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NICKY MARR: Freelancing is great, until the unexpected happens

By Nicky Marr

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Freelancing is great, until the unexpected happens
Freelancing is great, until the unexpected happens

I make no secret of it, I like being in control. It’s one of the reasons I find a freelance career suits me so well – I get to choose the type of work I do, choose the clients I work with (and those who my gut tells me I should avoid) and I can choose my working hours.

Of course, I need to work to my clients’ agendas and timetables; that’s part of the deal. If an event I’m hosting starts at 6pm on a Friday evening, then I’ll be there, fully prepared, looking the part, and in the right frame of mind to perform to the best of my abilities.

But the counter to that is that if I have a deadline of a Wednesday morning and it’s sunny on Tuesday, I can haul my bike out of the shed, head for the hills, and maybe squeeze in a sneaky swim while I’m at it.

I’ll return to my laptop full of endorphins and in a much better frame of mind to work late into the night, if that’s what it takes.

I’ve had my fun, enjoyed the best of the day, and – as often happens – my mind will have worked out exactly how to solve the problem. It’s a win-win.

If you’ve had the flexibility of working from home these past couple of years, you might get where I’m coming from.

Freelance work has been my life for the past 20-plus years, and I wouldn’t have it any other way.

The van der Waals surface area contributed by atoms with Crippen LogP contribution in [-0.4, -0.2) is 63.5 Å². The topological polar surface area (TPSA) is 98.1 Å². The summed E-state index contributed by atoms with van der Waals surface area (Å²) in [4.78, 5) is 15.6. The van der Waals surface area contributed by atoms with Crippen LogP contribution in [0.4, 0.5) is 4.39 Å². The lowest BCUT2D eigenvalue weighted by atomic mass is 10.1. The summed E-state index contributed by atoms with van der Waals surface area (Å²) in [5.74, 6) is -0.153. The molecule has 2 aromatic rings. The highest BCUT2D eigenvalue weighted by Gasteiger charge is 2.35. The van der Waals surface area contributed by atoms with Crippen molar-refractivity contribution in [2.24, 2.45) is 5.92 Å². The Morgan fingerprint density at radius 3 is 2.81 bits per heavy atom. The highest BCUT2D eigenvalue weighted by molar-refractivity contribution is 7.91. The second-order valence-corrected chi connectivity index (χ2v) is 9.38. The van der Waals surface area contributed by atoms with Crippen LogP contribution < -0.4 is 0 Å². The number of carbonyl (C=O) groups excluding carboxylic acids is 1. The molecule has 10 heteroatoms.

Sure, it has its downsides. While I have clients who I’ve become close to over the years, I’m always conscious that they are still clients, and our working relationship depends on me continuing to deliver. I miss not having an IT or finance department. And – crucially – I don’t have back-up if something goes wrong.

Things hardly ever go wrong, but they did last week, and I have rarely felt more guilty and helpless than when calling to let someone down.

I woke up last Thursday unable to move through back pain. More than just painful, it was embarrassing. Thankfully a friend ably stepped in on my behalf. But even that didn’t alleviate my guilt.

Instead of a weekend spent working on Friday, then cycling, gardening and out with friends on Saturday and Sunday, I was counting the hours till I could take my next drugs. The cocktail of pills took the edge off my pain, but left me feeling drowsy, nauseous and in all honestly, teary, and pathetic.

This isn’t just a pity post, it’s an apology too. My pain – worse than childbirth – will be temporary, I hope.

But if you have ever complained to me of your own back pain and received a less than sincerely sympathetic response, I wholeheartedly apologise. I just didn’t get it. I hear you now.

Just now, I am grateful. For understanding clients, good friends, and strong painkillers.

And with deadlines delayed, I’m back off to bed.

Nicky Marr: coach, writer, and broadcaster. Picture: Callum Mackay.
Nicky Marr: coach, writer, and broadcaster. Picture: Callum Mackay.

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